Seven central Indiana state representatives are objecting to the casino owner integrity rules the Indiana Gaming Commission (IGC) believes are needed to prevent further corruption in the state's casino industry.
In a letter sent July 26 to IGC Chairman Michael McMains, the Hoosier lawmakers threaten to take action during the 2022 General Assembly to block the IGC from inquiring into the personal and financial ties of investors in privately-held casino companies, such as Spectacle Entertainment, the primary owner of the Hard Rock Casino Northern Indiana in Gary.
The lawmakers claim their interest — in what normally would be a fairly obscure regulatory matter — is rooted in "the privacy rights and investment strategies of citizens," as well as the potential "such requirements may unfairly discourage small investors from participating" in the casino industry.
Moreover, they suggest such policies "should receive significantly more vetting and scrutiny than provided in the emergency rule making process" used by the IGC to enact them March 23, and perhaps "should be the purview of the state elected policy making entity."
"We also ask that you reconsider the potential gain of knowing whether a minority stakeholder owns 10 shares of Apple versus the impact of delaying or prohibiting any aspect of the Gary casino project and the construction of the Terre Haute gaming facility, and the potential impact upon both economically depressed communities," they said.
The lawmakers signing the letter were state Reps. Bob Heaton, R-Terre Haute; Terri Austin, D-Anderson; Beau Baird, R-Greencastle; Steve Bartels, R-Eckerty; Michelle Davis, R-Whiteland; Jeff Ellington, R-Bloomington; and Alan Morrison, R-Brazil.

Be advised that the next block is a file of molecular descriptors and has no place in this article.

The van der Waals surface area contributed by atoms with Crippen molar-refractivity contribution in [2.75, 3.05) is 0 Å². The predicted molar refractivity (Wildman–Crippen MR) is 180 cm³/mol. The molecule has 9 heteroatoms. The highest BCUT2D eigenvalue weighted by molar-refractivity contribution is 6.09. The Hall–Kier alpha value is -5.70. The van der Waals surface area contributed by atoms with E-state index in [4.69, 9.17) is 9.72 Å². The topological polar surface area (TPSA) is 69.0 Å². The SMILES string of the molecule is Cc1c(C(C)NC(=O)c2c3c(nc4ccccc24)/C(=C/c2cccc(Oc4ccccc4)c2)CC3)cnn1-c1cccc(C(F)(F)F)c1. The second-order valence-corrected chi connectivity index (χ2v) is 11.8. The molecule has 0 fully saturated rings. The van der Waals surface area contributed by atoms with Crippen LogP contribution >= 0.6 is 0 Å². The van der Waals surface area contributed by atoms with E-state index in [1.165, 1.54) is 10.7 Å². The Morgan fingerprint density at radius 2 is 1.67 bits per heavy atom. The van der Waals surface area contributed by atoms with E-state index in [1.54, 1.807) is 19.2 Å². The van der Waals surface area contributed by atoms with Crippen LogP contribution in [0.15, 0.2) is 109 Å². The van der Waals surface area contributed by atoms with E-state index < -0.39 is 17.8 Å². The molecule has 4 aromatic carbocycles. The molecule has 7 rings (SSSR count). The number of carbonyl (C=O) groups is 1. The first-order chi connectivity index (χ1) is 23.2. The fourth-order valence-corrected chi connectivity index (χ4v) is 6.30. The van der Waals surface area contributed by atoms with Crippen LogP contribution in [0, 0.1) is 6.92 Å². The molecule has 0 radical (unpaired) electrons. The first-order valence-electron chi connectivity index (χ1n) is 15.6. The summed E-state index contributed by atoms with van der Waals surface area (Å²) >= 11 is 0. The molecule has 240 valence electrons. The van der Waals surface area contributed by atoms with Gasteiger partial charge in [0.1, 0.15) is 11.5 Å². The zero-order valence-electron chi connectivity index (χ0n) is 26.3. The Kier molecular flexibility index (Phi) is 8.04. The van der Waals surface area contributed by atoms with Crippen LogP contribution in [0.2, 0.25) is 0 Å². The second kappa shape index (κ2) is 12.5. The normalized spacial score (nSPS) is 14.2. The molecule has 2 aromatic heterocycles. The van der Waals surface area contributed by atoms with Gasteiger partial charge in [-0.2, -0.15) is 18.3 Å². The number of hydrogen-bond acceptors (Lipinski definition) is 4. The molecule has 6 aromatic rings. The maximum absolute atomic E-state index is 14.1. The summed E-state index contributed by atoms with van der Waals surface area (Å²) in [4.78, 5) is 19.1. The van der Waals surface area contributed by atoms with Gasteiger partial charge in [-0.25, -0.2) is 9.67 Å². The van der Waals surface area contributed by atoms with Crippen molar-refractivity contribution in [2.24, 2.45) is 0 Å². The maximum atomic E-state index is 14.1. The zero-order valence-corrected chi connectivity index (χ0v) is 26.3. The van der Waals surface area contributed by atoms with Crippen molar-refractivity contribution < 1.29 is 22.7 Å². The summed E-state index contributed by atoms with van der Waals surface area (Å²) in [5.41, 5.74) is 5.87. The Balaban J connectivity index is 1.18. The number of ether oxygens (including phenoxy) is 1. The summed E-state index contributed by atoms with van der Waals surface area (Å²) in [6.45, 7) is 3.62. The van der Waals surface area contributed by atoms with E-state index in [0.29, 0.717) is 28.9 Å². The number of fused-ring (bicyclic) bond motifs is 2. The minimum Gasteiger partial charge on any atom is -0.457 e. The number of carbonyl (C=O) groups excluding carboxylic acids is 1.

Records show the letter was sent five days after a Marion County judge ruled the IGC is empowered by current state law to require investors in Spectacle and Lucy Luck Gaming, the former Terre Haute casino licensee, to disclose extensive information about their personal backgrounds and finances to protect the integrity of gaming in the Hoosier State.
Judge John Chavis II said the IGC is well within its rights to demand Spectacle and Lucy Luck investors, and investors in those entities, submit an application for a level 1 occupational license, especially given the alleged misdeeds of several former Spectacle executives who worked together at Centaur Gaming prior to acquiring the Gary casino license.
"The IGC investigated these activities revealing undisclosed financial transactions, hidden ownership transfers, improper use of funds, improper accounting practices, ex parte communication with certain former commissioners, and other matters," Chavis said.
IGC Executive Director Sara Tait also explained in a letter responding to the legislators that the integrity rules were enacted after two former state legislators linked to Centaur, John Keeler and Brent Waltz, were indicted by the U.S. attorney in Indianapolis as part of an ongoing public corruption investigation.
"Because integrity and reputation standards apply across gaming jurisdictions both here in the United States and internationally, casino licensees risk harm from associations with scandals and illegal activity," Tait said. "Ensuring Indiana maintains a reputation as a clean and strict gaming jurisdiction is a benefit to all stakeholders."
Tait additionally told the lawmakers the IGC declined to renew the Terre Haute casino license because Lucy Luck failed to make progress toward opening an operational casino during the year it held the license, not because some Lucy Luck shareholders objected to the integrity rules.
The IGC is scheduled Wednesday to consider whether to renew the owner's license for the Hard Rock Casino, which opened to the public May 14.